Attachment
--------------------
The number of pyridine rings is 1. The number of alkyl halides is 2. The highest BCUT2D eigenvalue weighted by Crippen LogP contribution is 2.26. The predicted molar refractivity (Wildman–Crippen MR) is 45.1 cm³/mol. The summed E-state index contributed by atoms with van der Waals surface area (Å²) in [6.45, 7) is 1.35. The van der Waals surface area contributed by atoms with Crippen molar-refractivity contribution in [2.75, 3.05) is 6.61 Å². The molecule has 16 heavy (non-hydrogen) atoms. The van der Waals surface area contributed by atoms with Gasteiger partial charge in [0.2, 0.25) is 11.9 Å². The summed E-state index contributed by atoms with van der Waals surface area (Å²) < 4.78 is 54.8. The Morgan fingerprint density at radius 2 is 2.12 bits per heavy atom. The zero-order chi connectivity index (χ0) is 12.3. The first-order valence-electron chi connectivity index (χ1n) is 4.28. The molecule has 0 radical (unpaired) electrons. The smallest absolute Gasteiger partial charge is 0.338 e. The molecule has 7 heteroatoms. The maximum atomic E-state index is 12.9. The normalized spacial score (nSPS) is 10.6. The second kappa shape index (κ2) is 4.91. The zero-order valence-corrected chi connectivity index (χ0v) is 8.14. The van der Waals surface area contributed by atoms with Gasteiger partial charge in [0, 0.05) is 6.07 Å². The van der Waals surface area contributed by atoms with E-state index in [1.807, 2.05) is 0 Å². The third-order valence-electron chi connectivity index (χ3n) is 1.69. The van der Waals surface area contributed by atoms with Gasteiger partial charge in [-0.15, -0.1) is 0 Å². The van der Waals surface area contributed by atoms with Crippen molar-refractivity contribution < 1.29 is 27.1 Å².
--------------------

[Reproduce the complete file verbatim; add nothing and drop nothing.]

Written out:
The number of pyridine rings is 1. The number of alkyl halides is 2. The highest BCUT2D eigenvalue weighted by Crippen LogP contribution is 2.26. The predicted molar refractivity (Wildman–Crippen MR) is 45.1 cm³/mol. The summed E-state index contributed by atoms with van der Waals surface area (Å²) in [6.45, 7) is 1.35. The van der Waals surface area contributed by atoms with Crippen molar-refractivity contribution in [2.75, 3.05) is 6.61 Å². The molecule has 16 heavy (non-hydrogen) atoms. The van der Waals surface area contributed by atoms with Gasteiger partial charge in [0.2, 0.25) is 11.9 Å². The summed E-state index contributed by atoms with van der Waals surface area (Å²) < 4.78 is 54.8. The Morgan fingerprint density at radius 2 is 2.12 bits per heavy atom. The zero-order chi connectivity index (χ0) is 12.3. The first-order valence-electron chi connectivity index (χ1n) is 4.28. The molecule has 0 radical (unpaired) electrons. The smallest absolute Gasteiger partial charge is 0.338 e. The molecule has 7 heteroatoms. The maximum atomic E-state index is 12.9. The normalized spacial score (nSPS) is 10.6. The second kappa shape index (κ2) is 4.91. The zero-order valence-corrected chi connectivity index (χ0v) is 8.14. The van der Waals surface area contributed by atoms with Gasteiger partial charge in [0, 0.05) is 6.07 Å². The van der Waals surface area contributed by atoms with E-state index in [1.807, 2.05) is 0 Å². The third-order valence-electron chi connectivity index (χ3n) is 1.69. The van der Waals surface area contributed by atoms with Gasteiger partial charge in [-0.15, -0.1) is 0 Å². The van der Waals surface area contributed by atoms with Crippen molar-refractivity contribution < 1.29 is 27.1 Å².